That generosity also reflects his on-field tendencies. Shellenberger is Virginia’s quarterback, always looking to pass. His coaches often have even encouraged him to shoot more.

“He’s such a good person,” Tiffany said. “He’s so unselfish. He wants to be the greatest teammate ever, and that’s why he dishes the ball to everyone else.”

He has stayed that way, his character unadjusted, through an offseason offensive coordinator change, as Kevin Cassese replaced Sean Kirwan, who departed to take the head coaching position at Dartmouth. Cassese has tweaked the system slightly, but the transition has proven seamless.

“Coach Cassese has been able to put his own little spin on it, a little bit,” Shellenberger said. “Just the amount of focus that [graduate attackman] Payton Cormier’s been getting within our offense has been awesome.” 

That focus has surely aided Shellenberger, who shares a strong relationship with Cormier. The two are a natural combination, Shellenberger looking for assists every time he touches the ball and Cormier looking for goals. They have been in the program alongside each other for five years, and by now Shellenberger knows exactly where Cormier will be and exactly where to pass the ball. 

However, an on-field connection is not the only thing the two players share. Time is winding down on the Shellenberger and Cormier era, and soon both will exhaust their eligibility and move on. Before the Albany game, some of the team’s older players, Shellenberger included, started to reckon with their impending departure.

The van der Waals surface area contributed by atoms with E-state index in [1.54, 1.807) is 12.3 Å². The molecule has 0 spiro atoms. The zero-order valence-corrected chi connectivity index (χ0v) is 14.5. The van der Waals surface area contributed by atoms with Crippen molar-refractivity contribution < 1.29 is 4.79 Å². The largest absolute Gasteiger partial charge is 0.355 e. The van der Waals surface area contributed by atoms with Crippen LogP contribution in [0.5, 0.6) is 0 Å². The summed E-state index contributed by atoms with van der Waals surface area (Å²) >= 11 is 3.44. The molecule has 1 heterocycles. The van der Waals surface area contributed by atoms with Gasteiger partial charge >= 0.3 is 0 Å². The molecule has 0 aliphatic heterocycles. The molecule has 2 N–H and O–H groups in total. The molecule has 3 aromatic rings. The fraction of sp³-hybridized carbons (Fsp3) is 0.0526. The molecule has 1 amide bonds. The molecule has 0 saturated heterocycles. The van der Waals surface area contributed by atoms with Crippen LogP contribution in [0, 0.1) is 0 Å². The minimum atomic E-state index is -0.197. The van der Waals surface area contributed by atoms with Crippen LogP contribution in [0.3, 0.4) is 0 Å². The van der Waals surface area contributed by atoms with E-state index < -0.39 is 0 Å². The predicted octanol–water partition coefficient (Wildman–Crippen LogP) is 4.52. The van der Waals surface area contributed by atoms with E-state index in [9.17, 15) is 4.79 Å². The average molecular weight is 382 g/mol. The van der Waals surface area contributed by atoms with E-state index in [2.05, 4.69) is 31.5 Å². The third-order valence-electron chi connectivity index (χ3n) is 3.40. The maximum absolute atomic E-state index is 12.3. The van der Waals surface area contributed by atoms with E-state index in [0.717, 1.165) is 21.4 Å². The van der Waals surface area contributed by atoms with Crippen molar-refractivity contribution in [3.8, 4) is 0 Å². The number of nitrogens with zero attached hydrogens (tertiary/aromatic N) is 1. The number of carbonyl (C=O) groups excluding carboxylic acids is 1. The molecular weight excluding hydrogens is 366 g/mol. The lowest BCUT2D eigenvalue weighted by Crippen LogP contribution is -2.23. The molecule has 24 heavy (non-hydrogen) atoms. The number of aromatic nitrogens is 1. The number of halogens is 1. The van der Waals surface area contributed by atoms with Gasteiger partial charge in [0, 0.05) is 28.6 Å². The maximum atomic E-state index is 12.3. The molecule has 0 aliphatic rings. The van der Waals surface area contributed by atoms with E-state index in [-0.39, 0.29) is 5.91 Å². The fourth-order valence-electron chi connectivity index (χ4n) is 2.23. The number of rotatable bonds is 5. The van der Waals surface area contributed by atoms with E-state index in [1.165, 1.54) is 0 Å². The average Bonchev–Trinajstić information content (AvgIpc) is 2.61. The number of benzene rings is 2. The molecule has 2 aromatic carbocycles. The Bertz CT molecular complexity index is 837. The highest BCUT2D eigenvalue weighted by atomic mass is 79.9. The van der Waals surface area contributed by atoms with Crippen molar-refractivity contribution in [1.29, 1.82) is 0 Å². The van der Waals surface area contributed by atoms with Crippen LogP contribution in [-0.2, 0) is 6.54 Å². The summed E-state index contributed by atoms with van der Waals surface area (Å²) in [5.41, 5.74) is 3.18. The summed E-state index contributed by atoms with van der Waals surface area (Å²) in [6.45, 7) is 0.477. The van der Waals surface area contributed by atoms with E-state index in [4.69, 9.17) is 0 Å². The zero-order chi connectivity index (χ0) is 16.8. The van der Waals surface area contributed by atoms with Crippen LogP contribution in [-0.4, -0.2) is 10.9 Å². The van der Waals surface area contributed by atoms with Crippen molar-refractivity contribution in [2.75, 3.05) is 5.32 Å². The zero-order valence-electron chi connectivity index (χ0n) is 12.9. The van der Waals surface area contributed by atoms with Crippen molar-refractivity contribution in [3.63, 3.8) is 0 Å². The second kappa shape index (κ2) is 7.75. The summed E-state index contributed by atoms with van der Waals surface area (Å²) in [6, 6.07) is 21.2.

“It’s weird to think that we only have, I guess, at this point, three or four more games on Klöckner,” Shellenberger said. “So it’s flown by, and we’re trying to appreciate every day.”

While continuing to break records, Shellenberger is passing the torch to another star player for when his eligibility finally does run out. Freshman attackman McCabe Millon was, like Shellenberger, the top recruit in his high school class and, like Shellenberger, is turning fans’ heads toward Charlottesville. He has scored 26 goals in nine games, recording hat tricks in six outings. It is a pace that could cause Shellenberger’s ownership of the program points record to be relatively temporary — he hopes so.

“I was telling him, I hope I’m here in three years when he’s breaking the record,” Shellenberger said. “So hold him to that.”

The Shellenberger-Millon-Cormier connection at attack has pulverized opposing defenses. The trio seems sometimes to almost have too much fun out on Klöckner’s grass. But as much as Shellenberger loves the game and embraces the journey, there is, of course, one ultimate goal — a National Championship.

“The end goal is winning the national championship and taking care of the things on a daily basis that will lead to that,” Shellenberger said after the Albany game.

That mentality says it all. It explains how Shellenberger has cultivated his skills and added to his growing pile of records. It explains how he has established such a magnetic presence, inevitably sending cameras and conversation his way.

More than that, though, it explains the feelings he inspires in his teammates and coaches. They applaud him for his unselfishness and his tireless work ethic and for the way he approaches college lacrosse’s daily chores and its blinding weekly spotlight.